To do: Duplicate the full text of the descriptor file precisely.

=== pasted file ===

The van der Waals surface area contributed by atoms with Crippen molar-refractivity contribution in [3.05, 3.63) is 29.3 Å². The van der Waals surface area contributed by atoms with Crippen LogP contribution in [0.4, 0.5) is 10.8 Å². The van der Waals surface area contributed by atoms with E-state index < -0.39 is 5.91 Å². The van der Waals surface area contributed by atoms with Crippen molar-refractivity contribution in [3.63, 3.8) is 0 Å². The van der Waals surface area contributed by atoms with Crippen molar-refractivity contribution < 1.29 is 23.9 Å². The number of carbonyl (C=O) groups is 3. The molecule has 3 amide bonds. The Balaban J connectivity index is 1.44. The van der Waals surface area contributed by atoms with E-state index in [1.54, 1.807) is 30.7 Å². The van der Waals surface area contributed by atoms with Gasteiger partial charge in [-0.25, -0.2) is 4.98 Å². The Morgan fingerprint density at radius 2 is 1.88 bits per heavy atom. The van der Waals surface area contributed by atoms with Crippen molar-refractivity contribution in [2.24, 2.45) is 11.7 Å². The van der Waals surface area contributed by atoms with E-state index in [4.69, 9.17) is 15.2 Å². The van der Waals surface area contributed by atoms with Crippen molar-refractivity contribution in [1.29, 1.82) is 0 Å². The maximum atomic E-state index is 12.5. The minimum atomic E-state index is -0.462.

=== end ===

The van der Waals surface area contributed by atoms with Crippen molar-refractivity contribution in [3.05, 3.63) is 29.3 Å². The van der Waals surface area contributed by atoms with Crippen LogP contribution in [0.4, 0.5) is 10.8 Å². The van der Waals surface area contributed by atoms with E-state index < -0.39 is 5.91 Å². The van der Waals surface area contributed by atoms with Crippen molar-refractivity contribution in [3.63, 3.8) is 0 Å². The van der Waals surface area contributed by atoms with Crippen molar-refractivity contribution < 1.29 is 23.9 Å². The number of carbonyl (C=O) groups is 3. The molecule has 3 amide bonds. The Balaban J connectivity index is 1.44. The van der Waals surface area contributed by atoms with E-state index in [1.54, 1.807) is 30.7 Å². The van der Waals surface area contributed by atoms with Gasteiger partial charge in [-0.25, -0.2) is 4.98 Å². The Morgan fingerprint density at radius 2 is 1.88 bits per heavy atom. The van der Waals surface area contributed by atoms with Crippen molar-refractivity contribution in [2.24, 2.45) is 11.7 Å². The van der Waals surface area contributed by atoms with E-state index in [4.69, 9.17) is 15.2 Å². The van der Waals surface area contributed by atoms with Crippen molar-refractivity contribution in [1.29, 1.82) is 0 Å². The maximum atomic E-state index is 12.5. The minimum atomic E-state index is -0.462.